More here.  [Thanks Husain!]

Fun Follows function

Michael Webb writes in Frame Magazine about the new design of Clive Wilkinson for the LA campus of the Fashion Institute of Design and Merchandising (FIDM)

“Students at the LA campus of the Fashion Institute of Design and F43f03i Merchandising (FIDM) relish the good life of Southern California, riding a big wave, immersing themselves in a shimmering blue tank or lounging by a palm-fringed pool. Thanks to the wizardry of architect Clive Wilkinson, they can do all this in a design studio that’s located in a gritty commercial neighbourhood 20 kilometres from the ocean. Lofty banking halls flanking the lobby of a 1926 beaux-arts office building have been stripped and turned into vibrant two-level study areas that are both functional and fun.”

Forewarned and forearmed

Book review from The Economist:

Men need to be better informed about prostate disease and how to deal with it. A new book, by a leading New York surgeon, fills a much-needed gap.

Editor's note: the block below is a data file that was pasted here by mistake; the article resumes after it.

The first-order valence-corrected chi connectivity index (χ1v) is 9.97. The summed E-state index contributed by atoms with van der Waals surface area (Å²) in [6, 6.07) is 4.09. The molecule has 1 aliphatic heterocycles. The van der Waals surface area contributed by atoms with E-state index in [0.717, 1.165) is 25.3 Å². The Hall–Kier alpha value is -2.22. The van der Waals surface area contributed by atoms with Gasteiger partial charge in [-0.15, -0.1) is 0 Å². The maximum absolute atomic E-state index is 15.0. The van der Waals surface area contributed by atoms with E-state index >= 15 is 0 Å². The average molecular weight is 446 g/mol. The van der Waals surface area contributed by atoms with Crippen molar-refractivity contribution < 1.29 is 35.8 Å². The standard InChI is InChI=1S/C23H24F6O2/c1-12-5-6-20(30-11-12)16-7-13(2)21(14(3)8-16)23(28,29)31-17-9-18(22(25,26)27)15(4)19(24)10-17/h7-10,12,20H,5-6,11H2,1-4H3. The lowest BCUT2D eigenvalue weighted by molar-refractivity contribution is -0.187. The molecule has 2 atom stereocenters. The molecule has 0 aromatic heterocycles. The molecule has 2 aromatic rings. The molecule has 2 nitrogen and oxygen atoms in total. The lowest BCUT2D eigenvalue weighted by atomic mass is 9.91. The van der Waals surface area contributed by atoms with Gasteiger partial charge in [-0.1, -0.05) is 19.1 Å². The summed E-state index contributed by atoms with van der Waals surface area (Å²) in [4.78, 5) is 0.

Prostate cancer is far more common in men than breast cancer is in women. Yet the public awareness of the two diseases could not be more different. Women have their mammograms, their ultrasounds, pink-ribbon days, designer T-shirts and celebrity-awareness campaigns. Like breast cancer, cancer of the prostate is treatable if caught early enough. Unlike breast cancer, it is also completely curable. Yet more men in America and in Britain still develop prostate cancer—and more die of it—than any other cancer other than that of the lungs. Why so?

“Dr Peter Scardino’s Prostate Book” goes a long way towards repealing the ignorance that even many educated men display about this disease.

More here.

But this book from Amazon by clicking here.

Simulators are changing the way doctors are trained

Jerome Groopman in The New Yorker: